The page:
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Ministry Of Supply

Volume 355: debated on Wednesday 6 December 1939

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Jute (Price)


asked the Minister of Supply whether he is aware that the increase in the price of jute is having a serious effect upon the carpet trade in this country; and what steps he is taking to enable firms in that industry to obtain the necessary raw materials at reasonable prices?

I am aware of the increase in the price of jute. It is, of course, a world price applying to all users, and does not so far appear to have affected consumption by the carpet industry in this country. The situation is, however, being carefully watched.

Wool Control


asked the Minister of Supply what steps he has taken to control and to fix prices for the sale of wool; is he aware that the voluntary organisations who are engaged upon providing comforts, mainly involving knitting, for men serving in all branches of His Majesty's forces are finding great difficulty in purchasing wool, and that the prices charged are nearly prohibitive; and what is he doing to remedy this?

The sale of wool is regulated by a number of Orders made under the Defence Regulations, 1939, which specify maximum prices for wool and certain derivatives up to but not including yarn. Wool acquired by His Majesty's Government is supplied to the industry by the wool control at fixed prices. Demands for yarn by voluntary organisations and others engaged in knitting comforts for the fighting Forces have been very heavy, but arrangements have been made for special allotments of wool to spinners engaged in the supply of wool for such organisations. If the hon. Member has any evidence of unfair prices being charged for knitting yarns, I would suggest that it be brought to the attention of my right hon. Friend the President of the Board of Trade.

Is the right hon. Gentleman aware that the retail price of wool has, since the commencement of the war, risen by 3s. a pound, making the purchase of wool practically prohibitive for voluntary organisations?

No, I am not aware of that, but if there is any suggestion that that price is unfair it ought to be brought to the notice of my right hon. Friend the President of the Board of Trade.

Why is there difficulty in getting wool for the market when Scottish crofters and farmers cannot get anyone to take their wool?


asked the Minister of Supply whether he is aware of the number of cases of textile manufacturers and exporters who, while anxious to observe all reasonable restrictions laid down by the Wool Control, have their trading problems considered and decided by persons with little or no knowledge of the trade; and whether he will do anything to prevent such happenings?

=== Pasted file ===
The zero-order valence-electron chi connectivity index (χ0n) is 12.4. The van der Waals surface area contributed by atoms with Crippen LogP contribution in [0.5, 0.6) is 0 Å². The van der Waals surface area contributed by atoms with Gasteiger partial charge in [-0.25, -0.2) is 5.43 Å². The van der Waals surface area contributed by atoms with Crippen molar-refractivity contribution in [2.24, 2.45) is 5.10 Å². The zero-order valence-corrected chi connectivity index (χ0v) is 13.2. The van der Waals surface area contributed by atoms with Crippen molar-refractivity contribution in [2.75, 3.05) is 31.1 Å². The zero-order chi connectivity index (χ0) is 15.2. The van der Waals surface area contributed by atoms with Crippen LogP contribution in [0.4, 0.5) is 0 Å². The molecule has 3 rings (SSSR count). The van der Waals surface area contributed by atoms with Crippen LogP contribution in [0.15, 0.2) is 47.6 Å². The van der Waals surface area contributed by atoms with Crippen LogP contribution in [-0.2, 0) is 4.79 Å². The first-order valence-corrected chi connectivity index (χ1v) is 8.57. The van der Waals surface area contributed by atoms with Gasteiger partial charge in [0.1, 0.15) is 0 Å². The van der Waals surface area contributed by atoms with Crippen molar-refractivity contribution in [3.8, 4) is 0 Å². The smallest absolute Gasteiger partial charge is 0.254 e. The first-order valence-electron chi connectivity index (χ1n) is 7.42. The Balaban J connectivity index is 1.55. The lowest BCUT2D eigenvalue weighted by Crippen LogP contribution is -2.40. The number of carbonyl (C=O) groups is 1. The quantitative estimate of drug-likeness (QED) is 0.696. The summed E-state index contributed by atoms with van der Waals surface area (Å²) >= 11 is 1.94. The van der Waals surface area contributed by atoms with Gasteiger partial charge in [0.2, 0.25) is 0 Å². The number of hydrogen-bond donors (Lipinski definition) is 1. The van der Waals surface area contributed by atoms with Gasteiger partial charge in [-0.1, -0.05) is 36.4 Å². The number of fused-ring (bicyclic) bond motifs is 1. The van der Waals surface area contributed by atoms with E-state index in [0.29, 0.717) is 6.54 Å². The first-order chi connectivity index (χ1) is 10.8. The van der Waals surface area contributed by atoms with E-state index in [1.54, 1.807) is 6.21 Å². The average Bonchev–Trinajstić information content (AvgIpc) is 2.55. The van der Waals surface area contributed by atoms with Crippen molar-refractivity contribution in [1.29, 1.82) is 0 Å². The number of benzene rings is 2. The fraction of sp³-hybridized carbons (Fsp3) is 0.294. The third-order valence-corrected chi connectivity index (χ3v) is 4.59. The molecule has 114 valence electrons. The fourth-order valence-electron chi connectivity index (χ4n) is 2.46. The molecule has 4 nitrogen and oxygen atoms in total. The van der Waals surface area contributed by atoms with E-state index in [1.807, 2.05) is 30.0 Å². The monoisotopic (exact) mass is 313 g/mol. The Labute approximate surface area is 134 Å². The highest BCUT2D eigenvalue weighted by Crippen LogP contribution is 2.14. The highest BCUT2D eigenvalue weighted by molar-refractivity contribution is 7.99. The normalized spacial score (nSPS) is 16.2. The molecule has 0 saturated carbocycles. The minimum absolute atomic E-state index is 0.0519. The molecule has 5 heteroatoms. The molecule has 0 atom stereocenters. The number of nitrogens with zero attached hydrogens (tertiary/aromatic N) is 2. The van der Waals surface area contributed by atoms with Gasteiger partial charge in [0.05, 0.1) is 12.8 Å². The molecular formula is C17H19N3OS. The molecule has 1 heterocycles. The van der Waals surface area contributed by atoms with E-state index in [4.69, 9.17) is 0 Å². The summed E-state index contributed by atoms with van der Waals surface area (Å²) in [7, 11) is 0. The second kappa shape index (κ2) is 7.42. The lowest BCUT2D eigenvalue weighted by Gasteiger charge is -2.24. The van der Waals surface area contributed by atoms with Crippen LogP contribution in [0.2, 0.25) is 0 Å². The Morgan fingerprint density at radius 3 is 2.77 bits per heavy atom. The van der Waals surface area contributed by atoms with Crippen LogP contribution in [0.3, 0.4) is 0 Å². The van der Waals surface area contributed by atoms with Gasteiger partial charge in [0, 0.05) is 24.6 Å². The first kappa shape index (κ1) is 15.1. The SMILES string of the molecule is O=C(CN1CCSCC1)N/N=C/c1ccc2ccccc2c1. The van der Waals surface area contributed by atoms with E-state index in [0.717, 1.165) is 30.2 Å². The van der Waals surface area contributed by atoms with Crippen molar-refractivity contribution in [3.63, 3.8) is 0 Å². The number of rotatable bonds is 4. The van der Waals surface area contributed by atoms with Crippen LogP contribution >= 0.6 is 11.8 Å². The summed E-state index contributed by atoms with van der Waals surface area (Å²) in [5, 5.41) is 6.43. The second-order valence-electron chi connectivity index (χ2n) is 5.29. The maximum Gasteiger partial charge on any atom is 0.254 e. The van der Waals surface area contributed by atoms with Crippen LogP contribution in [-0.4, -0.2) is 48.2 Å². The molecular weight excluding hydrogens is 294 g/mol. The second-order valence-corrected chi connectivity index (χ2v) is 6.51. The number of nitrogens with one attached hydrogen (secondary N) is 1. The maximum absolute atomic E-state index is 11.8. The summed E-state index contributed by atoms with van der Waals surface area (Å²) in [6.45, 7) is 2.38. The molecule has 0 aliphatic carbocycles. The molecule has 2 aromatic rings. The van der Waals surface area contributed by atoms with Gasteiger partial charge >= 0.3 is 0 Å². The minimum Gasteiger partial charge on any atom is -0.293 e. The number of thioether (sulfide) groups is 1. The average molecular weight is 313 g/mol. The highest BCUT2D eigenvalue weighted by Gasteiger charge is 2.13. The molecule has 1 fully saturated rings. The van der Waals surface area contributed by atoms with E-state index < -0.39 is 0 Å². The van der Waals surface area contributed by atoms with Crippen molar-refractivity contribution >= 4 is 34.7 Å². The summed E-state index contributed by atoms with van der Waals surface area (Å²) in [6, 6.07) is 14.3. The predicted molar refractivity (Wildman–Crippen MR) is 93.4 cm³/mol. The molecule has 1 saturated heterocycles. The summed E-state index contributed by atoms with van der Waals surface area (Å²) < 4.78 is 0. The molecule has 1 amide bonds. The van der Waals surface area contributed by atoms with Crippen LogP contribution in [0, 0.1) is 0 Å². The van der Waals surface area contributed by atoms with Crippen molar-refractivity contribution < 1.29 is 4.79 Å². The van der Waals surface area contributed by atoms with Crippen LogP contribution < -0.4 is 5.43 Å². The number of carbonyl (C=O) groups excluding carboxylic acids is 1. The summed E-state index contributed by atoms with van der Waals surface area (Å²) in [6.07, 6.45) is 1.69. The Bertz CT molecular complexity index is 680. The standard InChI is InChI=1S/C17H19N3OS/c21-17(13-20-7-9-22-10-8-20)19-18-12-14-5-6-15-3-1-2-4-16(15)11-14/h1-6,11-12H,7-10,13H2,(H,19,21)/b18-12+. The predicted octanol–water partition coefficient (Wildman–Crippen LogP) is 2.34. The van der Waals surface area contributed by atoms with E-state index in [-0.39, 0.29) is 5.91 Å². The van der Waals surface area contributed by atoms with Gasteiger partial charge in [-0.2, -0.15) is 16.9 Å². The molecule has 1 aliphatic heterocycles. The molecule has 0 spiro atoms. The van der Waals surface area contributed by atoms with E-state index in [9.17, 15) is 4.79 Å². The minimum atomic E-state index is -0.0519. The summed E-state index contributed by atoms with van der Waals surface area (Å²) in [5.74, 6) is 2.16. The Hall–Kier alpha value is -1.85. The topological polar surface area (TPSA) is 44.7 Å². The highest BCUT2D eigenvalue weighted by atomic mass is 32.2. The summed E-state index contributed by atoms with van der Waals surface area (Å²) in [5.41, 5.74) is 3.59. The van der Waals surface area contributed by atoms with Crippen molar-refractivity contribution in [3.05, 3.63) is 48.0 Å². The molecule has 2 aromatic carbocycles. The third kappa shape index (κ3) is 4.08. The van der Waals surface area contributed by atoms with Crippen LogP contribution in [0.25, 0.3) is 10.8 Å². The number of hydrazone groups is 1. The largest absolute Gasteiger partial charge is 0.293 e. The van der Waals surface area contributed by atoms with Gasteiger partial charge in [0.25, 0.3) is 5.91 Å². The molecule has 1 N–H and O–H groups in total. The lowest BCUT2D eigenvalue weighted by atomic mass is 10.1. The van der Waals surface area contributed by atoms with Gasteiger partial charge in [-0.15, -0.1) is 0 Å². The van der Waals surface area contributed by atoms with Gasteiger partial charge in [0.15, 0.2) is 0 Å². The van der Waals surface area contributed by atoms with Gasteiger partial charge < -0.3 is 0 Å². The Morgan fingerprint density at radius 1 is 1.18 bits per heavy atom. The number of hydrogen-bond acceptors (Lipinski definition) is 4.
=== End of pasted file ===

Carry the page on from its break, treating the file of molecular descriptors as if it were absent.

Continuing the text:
The staff of the Wool Control has been recruited from the trade, and I have no reason to doubt that they possess the knowledge to deal with the problems coming before them.

Has not the Minister received complaints from manufacturers of the kind that I mention in the question?

Area Officer, Scotland


asked the Minister of Supply whether he will indicate the status enjoyed by his representative in Glasgow; whether his duties are confined to post-contract matters; and, if so, the reason for this restriction?

I have interpreted the hon. Member's question as relating to the Ministry's area officer for Scotland, whose headquarters are in Glasgow. His duties are not confined to post-contract matters. They embrace also such matters as finding new capacity for the manufacture of munitions and reporting thereon, and acting as liaison officer with area representatives of other Government Departments; with the raw materials controls; with representatives of such bodies as the Federation of British Industries and employers' federations; and with responsible representatives of labour.

Is the right hon. Gentleman aware that the gentleman who holds this position has told a number of contractors in Scotland that on the instructions of officials in London he has to confine himself to post-contract matters only, and will the right hon. Gentleman take steps to rectify that?

If we are referring to the same gentleman, Major Jackson Millar, he is a qualified engineer whose business in private life is in Glasgow, he is well known and well fitted for the duties of his office. I have never heard anything to the contrary.

Is the right hon. Gentleman aware that there have been four gentlemen in this office and it is difficult to keep track with them?



asked the Minister of Supply whether he is aware that timber merchants are refusing to supply certain grades of plywood in quantities of more than £15 at a time, irrespective of the amount they have in stock, so as to be able to charge the extra 20 per cent. allowed by the Timber Order (No. 1) for quantities of less than that amount and what he is doing to prevent this?

I am not aware of any general abuse of the provision of the Control of Timber (No. 1) Order referred to by the hon. Member. As I stated in my reply to a question by the hon. and gallant Member for Handsworth (Commander Locker-Lampson) on 15th November, I shall be glad to receive particulars of any case of suggested evasion of this provision.

Is the right hon. Gentleman aware that there are cases affecting furniture manufacturers who are performing Government contracts which involve large purchases, but are not able to take delivery unless in lots of £15 and under in order that the 20 per cent. increase shall be collected?

I am not so aware, but if the hon. Gentleman has any case of that kind I shall be particularly glad to receive the details and look into them.